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Oregon Closes the “Boyfriend Loophole,” Banning All Perpetrators of Partner Violence From Buying Guns

 

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Oregon has become the first state to pass a piece of gun control legislation since the shooting in Parkland, Florida that left 17 high school students, teachers, and staff members dead. And the specific bill they’ve passed has the potential to go a long way to preventing acts of gun violence in the future.

Federal law already prohibits anyone who had been convicted of domestic abuse from purchasing or possessing guns. However, Oregon has now closed what’s known as the “boyfriend loophole” or “intimate partner loophole” by expanding the terms of what is included in the definition of domestic and partner abuse. Previously, the ban on buying guns was limited to spousal abuse, requiring the victim and their abuser to be married, living together, or have a child together.

This law is incredibly important because as we’ve seen time and time and time again, there is perhaps no more consistent throughline among these perpetrators of mass shootings than their history of abusing women, especially their romantic partners. The Parkland shooter was reportedly abusive towards his ex-girlfriend and became violently jealous following their breakup. The Las Vegas shooter had a history of regularly publicly berating his girlfriend. The Orlando shooter had a history of domestic abuse. As did the man who opened fire on a congressional baseball practice last year. And the man who shot up a Colorado Planned Parenthood in 2015. And the man who drove his truck into a crowd in Nice, France on Bastille Day in 2016.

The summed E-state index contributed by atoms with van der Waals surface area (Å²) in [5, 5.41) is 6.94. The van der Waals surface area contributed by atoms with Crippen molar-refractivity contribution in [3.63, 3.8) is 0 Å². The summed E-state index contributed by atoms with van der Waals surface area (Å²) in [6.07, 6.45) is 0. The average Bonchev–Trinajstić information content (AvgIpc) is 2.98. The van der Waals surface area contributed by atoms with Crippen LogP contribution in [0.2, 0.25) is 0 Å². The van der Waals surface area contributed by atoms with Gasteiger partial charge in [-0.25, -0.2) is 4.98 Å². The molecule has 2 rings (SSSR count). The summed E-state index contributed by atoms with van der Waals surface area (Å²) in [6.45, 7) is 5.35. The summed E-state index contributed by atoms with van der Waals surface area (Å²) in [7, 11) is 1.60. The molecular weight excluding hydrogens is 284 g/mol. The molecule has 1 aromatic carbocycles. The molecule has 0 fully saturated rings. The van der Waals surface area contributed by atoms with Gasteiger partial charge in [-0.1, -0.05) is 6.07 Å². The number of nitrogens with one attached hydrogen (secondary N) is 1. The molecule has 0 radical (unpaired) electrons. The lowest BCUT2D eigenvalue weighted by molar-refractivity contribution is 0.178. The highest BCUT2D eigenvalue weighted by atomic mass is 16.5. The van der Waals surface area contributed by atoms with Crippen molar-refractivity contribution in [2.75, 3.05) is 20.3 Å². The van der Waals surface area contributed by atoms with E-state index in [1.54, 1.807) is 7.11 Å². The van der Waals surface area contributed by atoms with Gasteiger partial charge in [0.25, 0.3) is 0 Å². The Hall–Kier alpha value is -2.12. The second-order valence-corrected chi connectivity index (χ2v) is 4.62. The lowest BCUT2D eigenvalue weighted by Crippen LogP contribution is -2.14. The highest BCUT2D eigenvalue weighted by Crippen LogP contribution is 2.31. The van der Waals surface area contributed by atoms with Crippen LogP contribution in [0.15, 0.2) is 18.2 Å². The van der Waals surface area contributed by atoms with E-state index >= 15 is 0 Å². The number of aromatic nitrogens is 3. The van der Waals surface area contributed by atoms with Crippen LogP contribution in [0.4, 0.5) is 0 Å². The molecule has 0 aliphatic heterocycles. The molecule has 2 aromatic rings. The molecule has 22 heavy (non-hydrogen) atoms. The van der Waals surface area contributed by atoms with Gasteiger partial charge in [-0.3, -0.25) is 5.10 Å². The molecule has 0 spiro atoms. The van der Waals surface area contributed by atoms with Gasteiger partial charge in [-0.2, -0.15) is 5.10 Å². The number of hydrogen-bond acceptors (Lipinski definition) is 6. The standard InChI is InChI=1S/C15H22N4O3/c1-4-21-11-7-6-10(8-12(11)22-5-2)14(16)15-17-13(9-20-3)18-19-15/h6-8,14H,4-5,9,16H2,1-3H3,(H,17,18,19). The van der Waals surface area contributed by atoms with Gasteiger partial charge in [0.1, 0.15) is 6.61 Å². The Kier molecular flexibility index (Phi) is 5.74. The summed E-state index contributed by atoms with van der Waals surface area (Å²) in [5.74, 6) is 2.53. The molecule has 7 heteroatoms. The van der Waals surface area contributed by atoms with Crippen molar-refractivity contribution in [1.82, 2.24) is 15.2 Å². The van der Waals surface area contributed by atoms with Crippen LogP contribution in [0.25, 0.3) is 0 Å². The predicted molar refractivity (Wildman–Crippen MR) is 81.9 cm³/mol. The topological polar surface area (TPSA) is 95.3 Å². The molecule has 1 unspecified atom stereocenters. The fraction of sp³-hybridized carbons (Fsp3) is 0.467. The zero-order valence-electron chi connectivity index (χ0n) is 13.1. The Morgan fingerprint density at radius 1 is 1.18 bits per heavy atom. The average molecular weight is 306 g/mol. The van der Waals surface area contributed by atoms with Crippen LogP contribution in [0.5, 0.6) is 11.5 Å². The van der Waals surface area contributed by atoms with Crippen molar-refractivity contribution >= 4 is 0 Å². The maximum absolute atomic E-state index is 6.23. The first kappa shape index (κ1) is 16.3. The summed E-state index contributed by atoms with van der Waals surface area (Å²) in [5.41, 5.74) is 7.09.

That’s only a handful of recent examples, but it’s truly rare to see a perpetrator of mass violence who doesn’t have a history of violence against women. Studies have shown that there is no greater indicator of future violence than a domestic violence conviction. 54% of mass shootings involve partner or family violence, with the shooter killing or injuring a partner or family member. And when an abuser has access to a gun, his victim’s chance of being murdered increases by 500%.

If we want to prevent more incidents of mass gun violence, this seems like an obvious place to start.

The federal law has a number of failings, in addition to the intimate partner loophole. For example, convicted abusers are not forced to surrender their guns and only a handful of states have laws facilitating the reporting of convicted abusers to be added to databases used for gun sale background checks. Clearly, there’s a lot to be done in this area, but hopefully more states will follow in Oregon’s steps and take action when it comes to partner violence and the threat abusers pose to the women in their lives, as well as the general public.

(via The Hill, image: Alex Wong/Getty Images)

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Vivian Kane (she/her) has a lot of opinions about a lot of things. Born in San Francisco and radicalized in Los Angeles, she now lives in Kansas City, Missouri with her husband Brock Wilbur and too many cats.